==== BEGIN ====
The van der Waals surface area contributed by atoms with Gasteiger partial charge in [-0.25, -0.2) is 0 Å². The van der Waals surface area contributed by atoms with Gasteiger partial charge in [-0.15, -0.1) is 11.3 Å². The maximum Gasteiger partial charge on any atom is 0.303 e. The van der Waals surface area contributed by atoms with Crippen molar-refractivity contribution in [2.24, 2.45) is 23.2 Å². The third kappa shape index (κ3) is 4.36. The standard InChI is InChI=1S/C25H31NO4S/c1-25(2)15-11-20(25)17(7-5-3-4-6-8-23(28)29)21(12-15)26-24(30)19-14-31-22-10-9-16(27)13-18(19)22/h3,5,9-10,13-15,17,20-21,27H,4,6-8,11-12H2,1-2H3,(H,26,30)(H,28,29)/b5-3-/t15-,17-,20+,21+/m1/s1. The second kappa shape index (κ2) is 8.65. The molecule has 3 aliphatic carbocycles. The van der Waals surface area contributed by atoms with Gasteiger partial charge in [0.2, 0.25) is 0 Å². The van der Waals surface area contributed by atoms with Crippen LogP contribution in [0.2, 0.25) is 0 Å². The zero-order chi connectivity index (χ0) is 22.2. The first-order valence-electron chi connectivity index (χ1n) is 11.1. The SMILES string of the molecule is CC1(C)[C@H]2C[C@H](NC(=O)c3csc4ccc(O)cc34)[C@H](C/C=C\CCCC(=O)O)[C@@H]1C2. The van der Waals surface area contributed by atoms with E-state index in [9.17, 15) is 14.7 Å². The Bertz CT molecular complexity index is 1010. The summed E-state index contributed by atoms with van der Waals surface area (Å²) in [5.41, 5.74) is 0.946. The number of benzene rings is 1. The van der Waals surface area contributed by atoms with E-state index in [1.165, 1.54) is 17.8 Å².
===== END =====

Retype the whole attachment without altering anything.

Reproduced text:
The van der Waals surface area contributed by atoms with Gasteiger partial charge in [-0.25, -0.2) is 0 Å². The van der Waals surface area contributed by atoms with Gasteiger partial charge in [-0.15, -0.1) is 11.3 Å². The maximum Gasteiger partial charge on any atom is 0.303 e. The van der Waals surface area contributed by atoms with Crippen molar-refractivity contribution in [2.24, 2.45) is 23.2 Å². The third kappa shape index (κ3) is 4.36. The standard InChI is InChI=1S/C25H31NO4S/c1-25(2)15-11-20(25)17(7-5-3-4-6-8-23(28)29)21(12-15)26-24(30)19-14-31-22-10-9-16(27)13-18(19)22/h3,5,9-10,13-15,17,20-21,27H,4,6-8,11-12H2,1-2H3,(H,26,30)(H,28,29)/b5-3-/t15-,17-,20+,21+/m1/s1. The second kappa shape index (κ2) is 8.65. The molecule has 3 aliphatic carbocycles. The van der Waals surface area contributed by atoms with Gasteiger partial charge in [0.2, 0.25) is 0 Å². The van der Waals surface area contributed by atoms with Crippen LogP contribution in [0.2, 0.25) is 0 Å². The zero-order chi connectivity index (χ0) is 22.2. The first-order valence-electron chi connectivity index (χ1n) is 11.1. The SMILES string of the molecule is CC1(C)[C@H]2C[C@H](NC(=O)c3csc4ccc(O)cc34)[C@H](C/C=C\CCCC(=O)O)[C@@H]1C2. The van der Waals surface area contributed by atoms with E-state index in [9.17, 15) is 14.7 Å². The Bertz CT molecular complexity index is 1010. The summed E-state index contributed by atoms with van der Waals surface area (Å²) in [5.41, 5.74) is 0.946. The number of benzene rings is 1. The van der Waals surface area contributed by atoms with E-state index in [1.165, 1.54) is 17.8 Å².